The Numerous Themes in Othello
The Shakespearean tragedy Othello contains a number of themes; their relative importance and priority is debated by literary critics. In this essay let us examine the various themes and determine which are dominant and which subordinate.
A. C. Bradley, in his book of literary criticism, Shakespearean Tragedy, describes the theme of sexual jealousy in Othello:
But jealousy, and especially sexual jealousy, brings with it a sense of shame and humiliation. For this reason it is generally hidden; if we perceive it we ourselves are ashamed and turn our eyes away; and when it is not hidden it commonly stirs contempt as well as pity. Nor is this all. Such jealousy as Othello’s converts human nature into chaos, and liberates the beast in man; and it does this in relation to one of the most intense and also the most ideal of human feelings. (169)
Helen Gardner in “Othello: A Tragedy of Beauty and Fortune” sees that sexuality is also involved:
Othello is not a study in pride, egoism, or self-deception: its subject is sexual jealousy, loss of faith in a form which involves the whole personality at the profound point where body meets spirit. The solution which Othello cannot accept is Iago’s: ‘Put up with it.’ This is as impossible as that Hamlet should, like Claudius, behave as if the past were done with and only the present mattered. . . . (144)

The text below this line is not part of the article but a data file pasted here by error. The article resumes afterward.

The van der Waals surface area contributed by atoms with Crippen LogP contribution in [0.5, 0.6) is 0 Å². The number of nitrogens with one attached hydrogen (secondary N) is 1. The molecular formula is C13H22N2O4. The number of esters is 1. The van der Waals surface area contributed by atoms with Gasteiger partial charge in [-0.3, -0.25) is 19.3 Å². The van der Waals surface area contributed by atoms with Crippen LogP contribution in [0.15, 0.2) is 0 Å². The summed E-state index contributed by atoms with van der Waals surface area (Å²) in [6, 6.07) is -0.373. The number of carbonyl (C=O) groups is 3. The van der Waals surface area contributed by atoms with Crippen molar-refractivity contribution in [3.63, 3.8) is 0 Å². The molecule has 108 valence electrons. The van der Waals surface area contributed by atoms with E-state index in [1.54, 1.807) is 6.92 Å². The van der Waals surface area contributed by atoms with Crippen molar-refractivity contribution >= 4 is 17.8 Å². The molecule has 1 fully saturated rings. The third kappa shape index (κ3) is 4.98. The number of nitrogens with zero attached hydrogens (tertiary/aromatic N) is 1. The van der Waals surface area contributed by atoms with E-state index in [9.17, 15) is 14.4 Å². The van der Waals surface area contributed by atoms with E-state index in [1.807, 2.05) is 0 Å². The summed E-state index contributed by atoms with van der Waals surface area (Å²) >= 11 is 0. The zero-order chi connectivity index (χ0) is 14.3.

Of course, jealousy of a non-sexual nature torments the antagonist, the ancient, to the point that he ruins those around him and himself. Francis Ferguson in “Two Worldviews Echo Each Other” describes:
On the contrary, in the “world” of his philosophy and his imagination, where his spirit lives, there is no cure for passion. He is, behind his mask, as restless as a cage of those cruel and lustful monkeys that he mentions so often. It has been pointed out that he has no intelligible plan for destroying Othello, and he never asks himself what good it will do him to ruin so many people. It is enough for him that he “hates” the Moor. . . .(133)
Act 1 Scene 1 opens with an expression of jealousy and hatred: Roderigo is upbraiding Iago because of the elopement of the object of his affections –Desdemona -- with the Moor: “Thou told’st me thou didst hold him in thy hate.” Iago responds with an expression of hatred, saying that he does indeed hate the general because he “Nonsuits my mediators; for, ‘Certes,’ says he, / ‘I have already chose my officer.’” Lily B. Campbell in Shakespeare’s Tragic Heroes indicates the palpable hatred:
It is then on a theme of hate that the play opens. It is a hate of inveterate anger. It is a hate that is bound up with envy. Othello has preferred to be his lieutenant a military theorist, one Michael Cassio, over the experienced soldier Iago, to whom has fallen instead the post of “his Moorship’s ancient”. Roderigo questions Iago:
Thou told’st me thou didst hold...